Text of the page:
Consider networking features that can provide availability, security, and bandwidth guarantee in a vSAN cluster.

For details about the vSAN network configuration, see the VMware vSAN Design and Sizing Guide and vSAN Network Design Guide.

Networking Failover and Load Balancing

vSAN uses the teaming and failover policy that is configured on the backing virtual switch for network redundancy only. vSAN does not use NIC teaming for load balancing.

If you plan to configure a NIC team for availability, consider these failover configurations.

Teaming Algorithm Failover Configuration of the Adapters in the Team
Route based on originating virtual port Active/Passive
Route based on IP hash Active/Active with static EtherChannel for the standard switch and LACP port channel for the distributed switch
Route based on physical network adapter load Active/Active

vSAN supports IP-hash load balancing, but cannot guarantee improvement in performance for all configurations. You can benefit from IP hash when vSAN is among its many consumers. In this case, IP hash performs load balancing. If vSAN is the only consumer, you might observe no improvement. This behavior specifically applies to 1-GbE environments. For example, if you use four 1-GbE physical adapters with IP hash for vSAN, you might not be able to use more than 1 Gbps. This behavior also applies to all NIC teaming policies that VMware supports.

vSAN does not support multiple VMkernel adapters on the same subnet. You can use different VMkernel adapters on different subnets, such as another VLAN or separate physical fabric. Providing availability by using several VMkernel adapters has configuration costs that involve vSphere and the network infrastructure. You can increase network availability by teaming physical network adapters.

Using Unicast in vSAN Network

In vSAN 6.6 and later releases, multicast is not required on the physical switches that support the vSAN cluster. You can design a simple unicast network for vSAN. Earlier releases of vSAN rely on multicast to enable heartbeat and to exchange metadata between hosts in the cluster. If some hosts in your vSAN cluster are running earlier versions of software, a multicast network is still required. For more information about using multicast in a vSAN cluster, refer to an earlier version of Administering VMware vSAN.

Note: The following configuration is not supported: vCenter Server deployed on a vSAN 6.6 cluster that is using IP addresses from DHCP without reservations. You can use DHCP with reservations, because the assigned IP addresses are bound to the MAC addresses of VMkernel ports.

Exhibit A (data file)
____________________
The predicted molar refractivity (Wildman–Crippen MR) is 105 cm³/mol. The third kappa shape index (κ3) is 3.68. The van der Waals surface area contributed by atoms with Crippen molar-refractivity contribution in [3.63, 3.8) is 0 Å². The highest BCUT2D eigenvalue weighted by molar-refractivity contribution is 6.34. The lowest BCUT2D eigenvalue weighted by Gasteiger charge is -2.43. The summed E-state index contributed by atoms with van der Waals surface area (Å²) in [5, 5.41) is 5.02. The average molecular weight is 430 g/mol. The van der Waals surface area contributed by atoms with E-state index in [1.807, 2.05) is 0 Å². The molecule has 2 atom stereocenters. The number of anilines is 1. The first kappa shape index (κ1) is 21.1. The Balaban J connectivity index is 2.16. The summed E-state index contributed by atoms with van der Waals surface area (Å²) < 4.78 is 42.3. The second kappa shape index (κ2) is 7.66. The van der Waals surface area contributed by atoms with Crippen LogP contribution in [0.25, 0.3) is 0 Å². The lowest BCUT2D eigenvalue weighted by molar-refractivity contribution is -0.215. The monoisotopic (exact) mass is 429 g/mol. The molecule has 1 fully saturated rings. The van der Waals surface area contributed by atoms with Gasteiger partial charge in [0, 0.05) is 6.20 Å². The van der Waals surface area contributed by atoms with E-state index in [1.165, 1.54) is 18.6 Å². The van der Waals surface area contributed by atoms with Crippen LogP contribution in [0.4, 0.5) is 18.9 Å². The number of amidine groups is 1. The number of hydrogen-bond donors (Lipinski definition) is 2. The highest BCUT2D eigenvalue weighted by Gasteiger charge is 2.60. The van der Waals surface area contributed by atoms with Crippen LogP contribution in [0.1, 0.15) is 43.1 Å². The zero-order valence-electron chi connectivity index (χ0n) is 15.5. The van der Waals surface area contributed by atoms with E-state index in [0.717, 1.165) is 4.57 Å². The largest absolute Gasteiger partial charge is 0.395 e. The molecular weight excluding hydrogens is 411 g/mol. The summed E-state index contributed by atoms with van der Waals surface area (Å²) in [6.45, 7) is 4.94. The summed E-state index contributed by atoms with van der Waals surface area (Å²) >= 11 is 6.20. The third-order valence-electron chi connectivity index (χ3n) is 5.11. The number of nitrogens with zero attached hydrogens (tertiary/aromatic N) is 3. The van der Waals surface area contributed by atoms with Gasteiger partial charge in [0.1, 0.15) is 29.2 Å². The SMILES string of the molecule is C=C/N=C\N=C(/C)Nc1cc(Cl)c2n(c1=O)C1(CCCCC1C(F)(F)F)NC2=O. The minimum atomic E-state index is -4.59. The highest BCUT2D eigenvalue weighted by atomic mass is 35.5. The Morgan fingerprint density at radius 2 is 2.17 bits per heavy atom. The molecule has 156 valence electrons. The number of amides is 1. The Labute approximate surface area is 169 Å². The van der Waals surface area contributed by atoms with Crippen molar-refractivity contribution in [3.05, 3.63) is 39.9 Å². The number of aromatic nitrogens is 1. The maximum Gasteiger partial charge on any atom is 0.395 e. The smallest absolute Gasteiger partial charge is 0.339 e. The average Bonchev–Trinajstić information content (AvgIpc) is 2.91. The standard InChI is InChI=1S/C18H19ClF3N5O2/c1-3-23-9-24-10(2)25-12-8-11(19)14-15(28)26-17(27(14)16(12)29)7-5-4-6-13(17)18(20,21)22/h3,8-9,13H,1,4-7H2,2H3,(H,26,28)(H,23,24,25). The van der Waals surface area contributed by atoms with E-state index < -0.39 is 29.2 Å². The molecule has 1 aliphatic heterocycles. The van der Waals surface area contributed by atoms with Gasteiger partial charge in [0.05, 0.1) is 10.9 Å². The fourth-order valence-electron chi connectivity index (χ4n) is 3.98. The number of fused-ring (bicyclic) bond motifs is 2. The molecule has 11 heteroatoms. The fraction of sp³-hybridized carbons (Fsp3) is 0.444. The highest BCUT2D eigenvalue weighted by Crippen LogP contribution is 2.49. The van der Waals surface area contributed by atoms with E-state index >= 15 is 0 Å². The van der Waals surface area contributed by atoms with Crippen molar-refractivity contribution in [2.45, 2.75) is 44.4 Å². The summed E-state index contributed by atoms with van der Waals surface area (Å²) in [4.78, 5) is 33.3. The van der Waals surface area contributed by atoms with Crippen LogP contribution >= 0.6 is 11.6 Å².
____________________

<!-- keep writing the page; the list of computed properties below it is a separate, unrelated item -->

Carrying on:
Allocating Bandwidth for vSAN by Using Network I/O Control

vSAN traffic can share 10-GbE physical network adapters with other system traffic types, such as vSphere vMotion traffic, vSphere HA traffic, and virtual machine traffic. To guarantee the amount of bandwidth required for vSAN, use vSphere Network I/O Control in the vSphere Distributed Switch.

In vSphere Network I/O Control, you can configure reservation and shares for the vSAN outgoing traffic.

  • Set a reservation so that Network I/O Control guarantees that minimum bandwidth is available on the physical adapter for vSAN.
  • Set shares so that when the physical adapter assigned for vSAN becomes saturated, certain bandwidth is available to vSAN and to prevent vSAN from consuming the entire capacity of the physical adapter during rebuild and synchronization operations. For example, the physical adapter might become saturated when another physical adapter in the team fails and all traffic in the port group is transferred to the other adapters in the team.

For example, on a 10-GbE physical adapter that handles traffic for vSAN, vSphere vMotion, and virtual machines, you can configure certain bandwidth and shares.

Table 1. Example Network I/O Control Configuration for a Physical Adapter That Handles vSAN
Traffic Type Reservation, Gbps Shares
vSAN 1 100
vSphere vMotion 0.5 70
Virtual machine 0.5 30

If the 10-GbE adapter becomes saturated, Network I/O Control allocates 5 Gbps to vSAN on the physical adapter.

For information about using vSphere Network I/O Control to configure bandwidth allocation for vSAN traffic, see the vSphere Networking documentation.

Marking vSAN Traffic

Priority tagging is a mechanism to indicate to the connected network devices that vSAN traffic has high Quality of Service (QoS) demands. You can assign vSAN traffic to a certain class and mark the traffic accordingly with a Class of Service (CoS) value from 0 (low priority) to 7 (high priority). Use the traffic filtering and marking policy of vSphere Distributed Switch to configure priority levels.

Segmenting vSAN Traffic in a VLAN

Consider isolating vSAN traffic in a VLAN for enhanced security and performance, especially if you share the capacity of the backing physical adapter among several traffic types.

Jumbo Frames

If you plan to use jumbo frames with vSAN to improve CPU performance, verify that jumbo frames are enabled on all network devices and hosts in the cluster.

By default, the TCP segmentation offload (TSO) and large receive offload (LRO) features are enabled on ESXi. Consider whether using jumbo frames improves the performance enough to justify the cost of enabling them on all nodes on the network.